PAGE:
Do you ever miss being a child? Some of you may read that question, roll your eyes, and say, “Who has time for questions like that?” Or maybe that seems so long ago, that you’ve forgotten that time of life. Perhaps you read that question and automatically responded with a head nod, longing for what it’d feel like to not have a mortgage and laundry list of responsibilities.

Personally, I don’t think I miss those days as much as I like to reminisce upon them. Reminiscing upon the days that were filled with imagination and play. A time in which all of us needed much help. We were incapable of doing simple tasks on our own – a time in which our day to day required trust. We trusted wholeheartedly, whether we realized it or not. Day in and day out, we trusted our parents.

In today’s readings, I am reminded of the littleness I’ve felt in my life and of how little I am today. I don’t mean physically little, although I am an astounding five-foot-tall Italian who always feels small. I mean that I, as a human person, am pretty small in this great big world, and I am pretty small in comparison to the vastness of God.

In today’s Responsorial Psalm, we are told our inheritance is the Lord. We state this four times as we proclaim that the Lord is our refuge, our portion and cup, our counselor, our guide, and our joy. The Gospel today is short and sweet, Jesus said, “Let the children come to me, and do not prevent them; for the Kingdom of Heaven belongs to such as these.”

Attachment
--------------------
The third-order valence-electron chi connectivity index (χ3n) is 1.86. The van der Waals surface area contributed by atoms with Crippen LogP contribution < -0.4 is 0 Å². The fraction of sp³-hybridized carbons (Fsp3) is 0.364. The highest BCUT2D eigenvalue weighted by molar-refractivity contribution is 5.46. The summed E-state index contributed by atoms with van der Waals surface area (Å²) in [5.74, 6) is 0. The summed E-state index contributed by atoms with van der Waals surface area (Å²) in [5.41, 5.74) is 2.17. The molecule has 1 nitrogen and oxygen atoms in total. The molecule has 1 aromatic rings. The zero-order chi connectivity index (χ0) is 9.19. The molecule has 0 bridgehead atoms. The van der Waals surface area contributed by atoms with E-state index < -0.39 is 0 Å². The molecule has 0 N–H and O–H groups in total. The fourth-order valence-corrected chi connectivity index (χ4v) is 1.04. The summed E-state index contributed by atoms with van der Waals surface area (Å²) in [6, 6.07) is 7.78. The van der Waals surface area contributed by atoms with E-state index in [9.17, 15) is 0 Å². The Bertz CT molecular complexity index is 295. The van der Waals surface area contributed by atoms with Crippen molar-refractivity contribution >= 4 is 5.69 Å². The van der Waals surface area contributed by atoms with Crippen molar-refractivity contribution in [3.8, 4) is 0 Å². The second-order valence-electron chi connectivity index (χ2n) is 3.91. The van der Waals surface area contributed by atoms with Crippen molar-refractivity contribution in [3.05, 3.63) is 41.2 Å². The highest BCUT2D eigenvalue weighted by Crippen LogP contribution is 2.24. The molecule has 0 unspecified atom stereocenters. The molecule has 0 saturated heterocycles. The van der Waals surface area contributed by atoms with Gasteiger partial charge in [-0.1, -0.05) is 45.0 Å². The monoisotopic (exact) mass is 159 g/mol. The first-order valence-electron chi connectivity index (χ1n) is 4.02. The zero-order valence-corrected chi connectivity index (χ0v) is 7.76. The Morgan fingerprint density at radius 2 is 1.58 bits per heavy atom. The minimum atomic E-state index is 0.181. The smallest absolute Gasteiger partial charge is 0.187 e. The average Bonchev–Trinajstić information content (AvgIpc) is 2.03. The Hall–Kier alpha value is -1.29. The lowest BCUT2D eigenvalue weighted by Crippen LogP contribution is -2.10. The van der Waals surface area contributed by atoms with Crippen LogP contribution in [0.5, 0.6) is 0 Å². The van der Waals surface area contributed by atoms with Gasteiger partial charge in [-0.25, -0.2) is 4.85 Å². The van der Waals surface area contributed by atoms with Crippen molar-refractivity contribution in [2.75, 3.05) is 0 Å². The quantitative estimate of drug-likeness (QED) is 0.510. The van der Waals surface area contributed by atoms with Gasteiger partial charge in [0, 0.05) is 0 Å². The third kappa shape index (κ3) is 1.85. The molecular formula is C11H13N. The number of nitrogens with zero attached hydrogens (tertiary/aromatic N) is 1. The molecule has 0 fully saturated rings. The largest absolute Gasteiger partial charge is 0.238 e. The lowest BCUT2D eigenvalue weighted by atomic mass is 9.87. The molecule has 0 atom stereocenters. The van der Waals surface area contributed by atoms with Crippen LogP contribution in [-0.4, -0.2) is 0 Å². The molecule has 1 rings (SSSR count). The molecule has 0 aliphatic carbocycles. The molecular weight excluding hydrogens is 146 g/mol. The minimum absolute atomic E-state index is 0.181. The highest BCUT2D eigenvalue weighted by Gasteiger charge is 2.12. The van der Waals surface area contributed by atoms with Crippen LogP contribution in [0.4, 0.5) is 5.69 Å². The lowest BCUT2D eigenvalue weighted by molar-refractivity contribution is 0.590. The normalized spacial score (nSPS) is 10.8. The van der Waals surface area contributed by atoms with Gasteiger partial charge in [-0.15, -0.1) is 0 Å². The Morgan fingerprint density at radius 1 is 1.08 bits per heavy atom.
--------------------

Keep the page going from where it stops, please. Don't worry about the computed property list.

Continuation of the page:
I believe it’s important to reminisce on what it means to be a child, to think about yourself as a child again. For me, it’s a way to keep a part of my heart child-like. Jesus is completely straight forward with us that we must be like children to enter Heaven! Those beginning years of our lives were VERY important! Of course, this does not mean any adult should be acting like a child because that would not be good nor appropriate. But God calls us to be child-like, looking at the beauty of children and taking the lessons to heart. I believe Jesus calls us to trust again like children, to remember that He is bigger than the challenges we face. He is bigger than us! Trust our Heavenly Father in our needs, our wants, and in our future. Wholehearted trust that He brings us comfort, joy, and guidance. Trust that He has our back. Trust that He is faithful to His promise, the inheritance He has waiting for us, life everlasting. May we trust like children trust their parents. May we trust our Heavenly Father completely today. Amen.

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Briana is the Pastoral Minister at St. Mark Church in Cleveland, OH. She is also a district manager at Arbonne. She received her Bachelor of Arts in Theology and Catechetics from the Franciscan University of Steubenville, OH and is excited to use these skills to serve the Church. “My soul has been refined and I can raise my head like a flower after a storm.” -St. Therese